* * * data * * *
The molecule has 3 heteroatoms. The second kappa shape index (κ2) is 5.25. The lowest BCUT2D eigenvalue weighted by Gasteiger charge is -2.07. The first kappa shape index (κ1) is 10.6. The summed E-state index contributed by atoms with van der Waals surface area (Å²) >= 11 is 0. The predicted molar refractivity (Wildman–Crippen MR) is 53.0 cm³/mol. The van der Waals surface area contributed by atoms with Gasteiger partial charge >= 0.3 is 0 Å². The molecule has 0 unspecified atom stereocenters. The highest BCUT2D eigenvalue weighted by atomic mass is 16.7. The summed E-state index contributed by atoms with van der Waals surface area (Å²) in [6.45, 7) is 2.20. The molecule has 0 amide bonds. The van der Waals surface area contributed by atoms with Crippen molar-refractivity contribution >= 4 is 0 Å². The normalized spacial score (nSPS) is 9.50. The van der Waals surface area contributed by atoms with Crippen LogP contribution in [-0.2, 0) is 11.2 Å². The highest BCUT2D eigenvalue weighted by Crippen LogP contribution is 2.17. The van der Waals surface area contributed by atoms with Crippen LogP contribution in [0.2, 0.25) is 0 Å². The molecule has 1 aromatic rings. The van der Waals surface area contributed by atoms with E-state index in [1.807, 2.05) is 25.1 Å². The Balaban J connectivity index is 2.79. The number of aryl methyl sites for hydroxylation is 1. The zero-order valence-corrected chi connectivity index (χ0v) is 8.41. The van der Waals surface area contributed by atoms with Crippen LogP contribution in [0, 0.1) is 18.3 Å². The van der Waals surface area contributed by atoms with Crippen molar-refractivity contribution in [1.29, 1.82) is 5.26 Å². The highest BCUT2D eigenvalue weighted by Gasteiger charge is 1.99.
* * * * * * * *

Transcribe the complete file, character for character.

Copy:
The molecule has 3 heteroatoms. The second kappa shape index (κ2) is 5.25. The lowest BCUT2D eigenvalue weighted by Gasteiger charge is -2.07. The first kappa shape index (κ1) is 10.6. The summed E-state index contributed by atoms with van der Waals surface area (Å²) >= 11 is 0. The predicted molar refractivity (Wildman–Crippen MR) is 53.0 cm³/mol. The van der Waals surface area contributed by atoms with Gasteiger partial charge >= 0.3 is 0 Å². The molecule has 0 unspecified atom stereocenters. The highest BCUT2D eigenvalue weighted by atomic mass is 16.7. The summed E-state index contributed by atoms with van der Waals surface area (Å²) in [6.45, 7) is 2.20. The molecule has 0 amide bonds. The van der Waals surface area contributed by atoms with Crippen molar-refractivity contribution >= 4 is 0 Å². The normalized spacial score (nSPS) is 9.50. The van der Waals surface area contributed by atoms with Crippen LogP contribution in [-0.2, 0) is 11.2 Å². The highest BCUT2D eigenvalue weighted by Crippen LogP contribution is 2.17. The van der Waals surface area contributed by atoms with Crippen LogP contribution in [0.2, 0.25) is 0 Å². The molecule has 1 aromatic rings. The van der Waals surface area contributed by atoms with E-state index in [1.807, 2.05) is 25.1 Å². The Balaban J connectivity index is 2.79. The number of aryl methyl sites for hydroxylation is 1. The zero-order valence-corrected chi connectivity index (χ0v) is 8.41. The van der Waals surface area contributed by atoms with Crippen LogP contribution in [0, 0.1) is 18.3 Å². The van der Waals surface area contributed by atoms with Crippen molar-refractivity contribution in [1.29, 1.82) is 5.26 Å². The highest BCUT2D eigenvalue weighted by Gasteiger charge is 1.99.